<p>Only one rule base from each rule base category may be <a class="reference external" href="rule_bases.html#rule-base-activation">active</a> at any point in
time.</p>
<p>Within each of these rule bases, if the knowledge base name is omitted from a
statement within a <a class="reference external" href="../logic_programming/rules/backward_chaining.html">backward-chaining rule</a>, it defaults to the
<a class="reference external" href="rule_bases.html#rule-base-categories">rule base category</a> of that rule base, <em>not</em> the rule base itself.
Thus, <tt class="docutils literal"><span class="pre">insert(...)</span></tt> within <tt class="docutils literal"><span class="pre">postgresql</span></tt> would mean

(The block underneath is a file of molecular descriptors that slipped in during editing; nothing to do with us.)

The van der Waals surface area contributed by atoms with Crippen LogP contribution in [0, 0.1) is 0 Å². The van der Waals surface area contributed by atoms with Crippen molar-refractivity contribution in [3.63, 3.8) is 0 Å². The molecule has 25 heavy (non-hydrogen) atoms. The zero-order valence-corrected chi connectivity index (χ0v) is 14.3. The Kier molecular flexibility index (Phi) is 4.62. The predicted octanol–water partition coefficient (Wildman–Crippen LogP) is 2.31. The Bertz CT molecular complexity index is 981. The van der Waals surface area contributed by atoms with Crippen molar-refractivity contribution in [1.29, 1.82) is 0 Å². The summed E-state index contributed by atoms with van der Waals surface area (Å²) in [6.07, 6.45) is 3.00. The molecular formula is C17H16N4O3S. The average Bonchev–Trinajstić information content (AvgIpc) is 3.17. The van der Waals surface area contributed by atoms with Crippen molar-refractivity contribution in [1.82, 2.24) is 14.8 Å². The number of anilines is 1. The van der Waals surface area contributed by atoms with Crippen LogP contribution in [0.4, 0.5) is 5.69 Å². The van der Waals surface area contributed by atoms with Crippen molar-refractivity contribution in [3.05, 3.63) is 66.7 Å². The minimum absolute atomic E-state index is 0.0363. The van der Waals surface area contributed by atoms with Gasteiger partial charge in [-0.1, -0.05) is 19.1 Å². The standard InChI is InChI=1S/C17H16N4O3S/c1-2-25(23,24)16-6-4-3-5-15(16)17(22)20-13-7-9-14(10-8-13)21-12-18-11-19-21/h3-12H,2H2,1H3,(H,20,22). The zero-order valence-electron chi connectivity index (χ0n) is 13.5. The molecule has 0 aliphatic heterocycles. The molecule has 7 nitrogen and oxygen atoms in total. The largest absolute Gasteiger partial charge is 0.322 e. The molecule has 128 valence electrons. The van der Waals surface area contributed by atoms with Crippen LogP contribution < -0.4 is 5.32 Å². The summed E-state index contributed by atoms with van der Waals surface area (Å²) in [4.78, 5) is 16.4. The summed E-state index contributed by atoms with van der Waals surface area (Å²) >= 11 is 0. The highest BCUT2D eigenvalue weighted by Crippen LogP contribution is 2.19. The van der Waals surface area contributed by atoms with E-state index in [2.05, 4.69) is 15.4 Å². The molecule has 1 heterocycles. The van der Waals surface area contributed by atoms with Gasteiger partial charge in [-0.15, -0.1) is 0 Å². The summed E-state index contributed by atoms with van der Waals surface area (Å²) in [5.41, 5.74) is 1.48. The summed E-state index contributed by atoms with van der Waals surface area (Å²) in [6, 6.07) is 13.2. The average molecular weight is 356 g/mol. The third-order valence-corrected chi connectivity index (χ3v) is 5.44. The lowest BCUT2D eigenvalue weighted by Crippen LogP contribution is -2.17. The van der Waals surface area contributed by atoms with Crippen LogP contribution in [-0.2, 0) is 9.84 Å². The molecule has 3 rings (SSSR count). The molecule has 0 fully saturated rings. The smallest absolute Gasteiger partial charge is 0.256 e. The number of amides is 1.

<tt class="docutils literal"><span class="pre">database.insert(...)</span></tt>, and <tt class="docutils literal"><span class="pre">make_tag(...)</span></tt> within <tt class="docutils literal"><span class="pre">firefox</span></tt> would mean
<tt class="docutils literal"><span class="pre">html_generation.make_tag(...)</span></tt>.</p>
<div class="important">
<p class="first admonition-title">Important</p>
<p class="last">Note that referring to a rule base category (either explicitly or
implicitly) <em>always</em> refers to the <a class="reference external" href="rule_bases.html#rule-base-activation">active</a> rule base within that category.
This may not be the rule base with that name (the root rule base), or even
the rule base making implicit use of the rule base category. For example,
<tt class="docutils literal"><span class="pre">insert(...)</span></tt> within <tt class="docutils literal"><span class="pre">postgresql</span></tt> will end up referring to <tt class="docutils literal"><span class="pre">insert</span></tt>